Atopic dermatitis (AD) or atopic eczema is a very common skin condition due to skin inflammation. It is usually a long-term condition where the skin becomes itchy, dry, cracked, sore and red. About one in every five children in the UK have AD. This condition may have impacts on the affected child’s quality of life. AD cannot be cured although it can improve significantly, or even clear completely, in some children as they get older. There is an unmet need for safe and effective long-term treatment for moderate-to-severe AD particularly in children.
Dupilumab is a monoclonal antibody medicine that is currently in development as an injection under the skin (subcutaneous) for the treatment of moderate to severe AD in children. Dupilumab is already licensed in the UK for the treatment of moderate-to-severe atopic dermatitis in adults. If licensed, dupilumab will offer an additional treatment option for children aged 12 years to 17 years with moderate to severe atopic dermatitis uncontrolled on current therapies.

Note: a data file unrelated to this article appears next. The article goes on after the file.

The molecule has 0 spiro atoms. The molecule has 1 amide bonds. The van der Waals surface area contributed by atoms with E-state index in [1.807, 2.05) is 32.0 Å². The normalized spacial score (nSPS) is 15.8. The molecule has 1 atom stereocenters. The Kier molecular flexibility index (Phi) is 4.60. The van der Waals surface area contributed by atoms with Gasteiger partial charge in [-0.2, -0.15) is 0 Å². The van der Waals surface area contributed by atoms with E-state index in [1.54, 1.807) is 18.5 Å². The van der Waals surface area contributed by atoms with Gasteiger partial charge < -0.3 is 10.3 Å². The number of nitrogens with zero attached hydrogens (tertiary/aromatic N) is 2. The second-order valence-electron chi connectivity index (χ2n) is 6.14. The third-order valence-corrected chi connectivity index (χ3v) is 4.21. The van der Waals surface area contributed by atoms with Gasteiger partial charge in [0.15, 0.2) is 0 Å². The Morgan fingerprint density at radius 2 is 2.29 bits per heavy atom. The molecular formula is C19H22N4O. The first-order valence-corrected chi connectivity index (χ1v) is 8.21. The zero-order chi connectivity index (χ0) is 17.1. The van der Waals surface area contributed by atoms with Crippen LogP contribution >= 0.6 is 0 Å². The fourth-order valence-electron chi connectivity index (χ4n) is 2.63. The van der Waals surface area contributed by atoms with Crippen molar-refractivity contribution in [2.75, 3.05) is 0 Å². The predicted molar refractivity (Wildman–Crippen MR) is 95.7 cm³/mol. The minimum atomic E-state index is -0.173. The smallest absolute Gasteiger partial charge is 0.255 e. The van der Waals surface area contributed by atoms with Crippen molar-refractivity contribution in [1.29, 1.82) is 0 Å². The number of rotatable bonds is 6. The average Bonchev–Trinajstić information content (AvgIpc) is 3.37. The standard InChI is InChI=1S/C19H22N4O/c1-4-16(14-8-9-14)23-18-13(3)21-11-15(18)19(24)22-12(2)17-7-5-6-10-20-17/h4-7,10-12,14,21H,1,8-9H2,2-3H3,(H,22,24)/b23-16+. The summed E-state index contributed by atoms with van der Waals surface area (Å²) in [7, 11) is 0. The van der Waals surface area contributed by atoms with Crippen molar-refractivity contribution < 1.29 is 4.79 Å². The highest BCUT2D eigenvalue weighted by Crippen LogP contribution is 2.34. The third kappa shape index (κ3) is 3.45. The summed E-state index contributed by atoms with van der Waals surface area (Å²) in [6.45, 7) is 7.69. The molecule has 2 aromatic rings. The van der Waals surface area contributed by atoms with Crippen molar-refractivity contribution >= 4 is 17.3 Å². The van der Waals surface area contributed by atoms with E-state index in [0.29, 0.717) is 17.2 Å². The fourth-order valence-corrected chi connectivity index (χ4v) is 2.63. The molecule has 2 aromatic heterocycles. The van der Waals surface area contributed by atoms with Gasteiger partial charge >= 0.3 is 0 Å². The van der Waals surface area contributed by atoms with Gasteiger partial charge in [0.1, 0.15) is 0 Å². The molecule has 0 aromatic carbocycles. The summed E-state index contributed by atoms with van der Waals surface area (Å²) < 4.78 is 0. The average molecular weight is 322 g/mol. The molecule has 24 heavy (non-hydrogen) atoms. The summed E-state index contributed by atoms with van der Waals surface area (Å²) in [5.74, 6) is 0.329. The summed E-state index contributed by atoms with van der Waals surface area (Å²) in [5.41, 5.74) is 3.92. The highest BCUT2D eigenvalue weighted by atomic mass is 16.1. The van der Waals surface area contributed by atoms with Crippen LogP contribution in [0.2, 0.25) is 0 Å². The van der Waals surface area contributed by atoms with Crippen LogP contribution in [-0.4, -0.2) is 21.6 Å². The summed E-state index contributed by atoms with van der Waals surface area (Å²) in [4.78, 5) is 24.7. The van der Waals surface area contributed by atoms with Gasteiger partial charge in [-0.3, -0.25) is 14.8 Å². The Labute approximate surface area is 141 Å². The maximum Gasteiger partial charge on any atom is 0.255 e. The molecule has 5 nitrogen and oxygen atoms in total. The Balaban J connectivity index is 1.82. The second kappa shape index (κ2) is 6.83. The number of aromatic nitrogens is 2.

Secukinumab as a subcutaneous injection is in clinical development for the treatment of enthesitis related arthritis (ERA) and juvenile psoriatic arthritis (JPsA). These conditions belong to a group of arthritis conditions of unknown cause known as juvenile idiopathic arthritis which affect children. JPsA patients have arthritis and psoriasis, an inflammatory skin disease and ERA patients have arthritis and enthesitis, inflammation of the ligaments and tendons. These conditions are the result of the immune system mistakenly attacking the body’s own cells at the joints and the skin or tendons, causing swelling, pain and reduced mobility.